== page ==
In April 1992, racial tension loomed over Los Angeles and a string of crimes incensed the city until rage boiled over into a six-day riot that ignited over 3,600 fires, killed 53 people, injured over 2,000 and cost the city about $1 billion in damages.
Twenty years later, racial tensions have significantly improved, according to a survey released by the Center for the Study of Los Angeles. But the recent racially charged killings of African-American teens Trayvon Martin and Kendric McDade might suggest that any improvement is slight.
Martin was killed by a community watch coordinator after drawing suspicion by running through a gated community to reach the home of his father’s fiancee. McDade was suspected of burglary and was shot by Pasadena police though he was unarmed.
Much of the story is yet to be told in the killings of Martin and McDade, but community outrage and public opinion suggest race as an underlying cause.
What do CSUN students know or think about the 1992 L.A. Riots?
What caused the L.A. Riots?
The Rodney King incident
Perhaps the most iconic figure synonymous with the L.A. riots is Rodney King, the African-American motorist who engaged CHP officers in an eight-mile pursuit on the Foothill Freeway on the eve of March 3, 1991.
Footage of King being repeatedly clubbed, tased and beaten by three white police officers and one Latino officer was videotaped by an onlooking resident and distributed to news outlets across the nation.
“That video was everywhere,” said Ellis Godard, CSUN professor of sociology. “I was living in Virginia at the time and even there, we couldn’t believe what we were seeing. This was before YouTube, mind you.”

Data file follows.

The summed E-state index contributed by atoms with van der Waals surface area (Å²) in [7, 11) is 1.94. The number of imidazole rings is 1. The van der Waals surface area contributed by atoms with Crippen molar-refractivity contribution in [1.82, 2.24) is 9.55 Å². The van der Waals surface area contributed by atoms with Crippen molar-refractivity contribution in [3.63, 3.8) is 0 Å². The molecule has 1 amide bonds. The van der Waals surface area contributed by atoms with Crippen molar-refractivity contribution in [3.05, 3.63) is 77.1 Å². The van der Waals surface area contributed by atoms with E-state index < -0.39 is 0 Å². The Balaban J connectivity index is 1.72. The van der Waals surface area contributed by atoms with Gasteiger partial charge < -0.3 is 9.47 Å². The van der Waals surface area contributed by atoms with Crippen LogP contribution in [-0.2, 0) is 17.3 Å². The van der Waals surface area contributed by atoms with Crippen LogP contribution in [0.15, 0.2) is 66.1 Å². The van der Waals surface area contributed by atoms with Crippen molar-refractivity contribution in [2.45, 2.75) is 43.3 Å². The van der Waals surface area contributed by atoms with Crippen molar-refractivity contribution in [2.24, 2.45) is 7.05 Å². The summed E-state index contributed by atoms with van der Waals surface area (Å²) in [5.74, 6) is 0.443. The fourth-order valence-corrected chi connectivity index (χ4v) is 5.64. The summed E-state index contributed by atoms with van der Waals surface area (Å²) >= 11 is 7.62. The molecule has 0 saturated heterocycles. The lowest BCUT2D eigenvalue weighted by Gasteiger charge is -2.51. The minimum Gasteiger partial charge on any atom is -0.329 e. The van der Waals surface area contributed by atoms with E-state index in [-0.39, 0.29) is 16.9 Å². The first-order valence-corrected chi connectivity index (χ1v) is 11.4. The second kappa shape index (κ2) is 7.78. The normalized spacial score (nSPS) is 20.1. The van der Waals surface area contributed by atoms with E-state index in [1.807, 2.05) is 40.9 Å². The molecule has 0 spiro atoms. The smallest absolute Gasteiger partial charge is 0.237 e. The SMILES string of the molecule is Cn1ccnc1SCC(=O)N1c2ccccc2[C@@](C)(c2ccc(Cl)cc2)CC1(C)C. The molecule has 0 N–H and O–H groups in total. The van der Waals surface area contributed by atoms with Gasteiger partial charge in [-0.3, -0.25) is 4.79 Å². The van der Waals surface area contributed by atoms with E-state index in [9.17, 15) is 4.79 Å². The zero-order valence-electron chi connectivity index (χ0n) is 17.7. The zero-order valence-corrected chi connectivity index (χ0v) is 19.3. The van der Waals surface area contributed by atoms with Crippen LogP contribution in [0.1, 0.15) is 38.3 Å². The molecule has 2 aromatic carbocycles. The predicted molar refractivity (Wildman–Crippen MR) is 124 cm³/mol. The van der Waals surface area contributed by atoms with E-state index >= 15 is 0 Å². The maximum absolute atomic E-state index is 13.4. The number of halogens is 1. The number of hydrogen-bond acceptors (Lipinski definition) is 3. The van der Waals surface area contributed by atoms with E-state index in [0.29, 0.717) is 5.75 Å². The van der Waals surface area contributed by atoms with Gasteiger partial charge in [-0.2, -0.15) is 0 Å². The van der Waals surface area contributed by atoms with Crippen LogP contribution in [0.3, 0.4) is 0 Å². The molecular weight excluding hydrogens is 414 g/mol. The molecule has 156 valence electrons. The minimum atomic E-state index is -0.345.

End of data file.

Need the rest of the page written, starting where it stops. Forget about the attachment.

The Los Angeles District Attorney charged the police officers with use of excessive force and the trial was held in the predominantly white suburb of Simi Valley.
“People weren’t happy about this decision,” said Johnie Scott, CSUN professor of Pan African studies. “The black community saw it as a slap in the face because the jury was white and the police officers were likely to walk free.”
On the seventh day of jury deliberations, the officers were acquitted and anarchy broke out across Southern Los Angeles.
“The city looked like a war zone,” said Carmen Ramos Chandler, CSUN director of information and former reporter for the Los Angeles Daily News who covered the riots. “There was ash and smoke everywhere and for the life of me, I couldn’t understand why people were running into burning, collapsing buildings just to loot.”
Scott said in Northridge, he too experienced residual tension from the Rodney King affair.
“When the riots broke out, I was heading home from CSUN and a white pedestrian, stout and middle aged, turned and yelled the n-word at me as I drove by,” Scott said. “I’ll never forget that.”
Racial clashes and economic struggle
In addition to black versus white animosity caused by the King incident, there was also tension between the African-American and Korean communities, said Taehyun Kim, CSUN professor of journalism.
Kim said Koreatown and Korean businesses faced the brunt of destruction, about $350 million in damages, largely due to the Latasha Harlins shooting that occurred a year prior.